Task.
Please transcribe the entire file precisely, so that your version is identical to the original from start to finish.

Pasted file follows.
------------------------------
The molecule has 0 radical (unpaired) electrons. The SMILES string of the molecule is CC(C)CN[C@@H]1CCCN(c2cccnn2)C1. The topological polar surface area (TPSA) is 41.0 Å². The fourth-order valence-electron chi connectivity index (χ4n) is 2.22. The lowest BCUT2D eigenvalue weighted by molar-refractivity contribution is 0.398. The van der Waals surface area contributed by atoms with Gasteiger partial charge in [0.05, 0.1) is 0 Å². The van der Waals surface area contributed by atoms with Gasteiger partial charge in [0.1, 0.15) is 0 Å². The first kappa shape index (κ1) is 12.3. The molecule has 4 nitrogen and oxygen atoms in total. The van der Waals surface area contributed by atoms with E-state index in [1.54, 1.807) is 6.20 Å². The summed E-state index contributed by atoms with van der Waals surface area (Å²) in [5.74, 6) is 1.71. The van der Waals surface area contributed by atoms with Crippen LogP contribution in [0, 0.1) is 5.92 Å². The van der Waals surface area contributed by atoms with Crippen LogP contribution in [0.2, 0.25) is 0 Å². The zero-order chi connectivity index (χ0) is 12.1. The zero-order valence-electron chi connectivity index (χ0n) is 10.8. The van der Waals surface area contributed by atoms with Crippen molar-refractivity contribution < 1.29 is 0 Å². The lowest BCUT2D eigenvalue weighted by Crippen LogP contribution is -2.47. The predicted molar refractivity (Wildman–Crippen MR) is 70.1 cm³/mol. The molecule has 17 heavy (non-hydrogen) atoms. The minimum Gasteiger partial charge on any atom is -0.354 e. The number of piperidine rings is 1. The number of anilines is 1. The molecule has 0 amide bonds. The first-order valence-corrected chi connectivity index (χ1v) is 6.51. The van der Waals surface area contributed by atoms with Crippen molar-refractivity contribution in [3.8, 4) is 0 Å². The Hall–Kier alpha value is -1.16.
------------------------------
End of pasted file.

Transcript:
The molecule has 0 radical (unpaired) electrons. The SMILES string of the molecule is CC(C)CN[C@@H]1CCCN(c2cccnn2)C1. The topological polar surface area (TPSA) is 41.0 Å². The fourth-order valence-electron chi connectivity index (χ4n) is 2.22. The lowest BCUT2D eigenvalue weighted by molar-refractivity contribution is 0.398. The van der Waals surface area contributed by atoms with Gasteiger partial charge in [0.05, 0.1) is 0 Å². The van der Waals surface area contributed by atoms with Gasteiger partial charge in [0.1, 0.15) is 0 Å². The first kappa shape index (κ1) is 12.3. The molecule has 4 nitrogen and oxygen atoms in total. The van der Waals surface area contributed by atoms with E-state index in [1.54, 1.807) is 6.20 Å². The summed E-state index contributed by atoms with van der Waals surface area (Å²) in [5.74, 6) is 1.71. The van der Waals surface area contributed by atoms with Crippen LogP contribution in [0, 0.1) is 5.92 Å². The van der Waals surface area contributed by atoms with Crippen LogP contribution in [0.2, 0.25) is 0 Å². The zero-order chi connectivity index (χ0) is 12.1. The zero-order valence-electron chi connectivity index (χ0n) is 10.8. The van der Waals surface area contributed by atoms with Crippen molar-refractivity contribution < 1.29 is 0 Å². The lowest BCUT2D eigenvalue weighted by Crippen LogP contribution is -2.47. The predicted molar refractivity (Wildman–Crippen MR) is 70.1 cm³/mol. The molecule has 17 heavy (non-hydrogen) atoms. The minimum Gasteiger partial charge on any atom is -0.354 e. The number of piperidine rings is 1. The number of anilines is 1. The molecule has 0 amide bonds. The first-order valence-corrected chi connectivity index (χ1v) is 6.51. The van der Waals surface area contributed by atoms with Crippen molar-refractivity contribution in [3.8, 4) is 0 Å². The Hall–Kier alpha value is -1.16.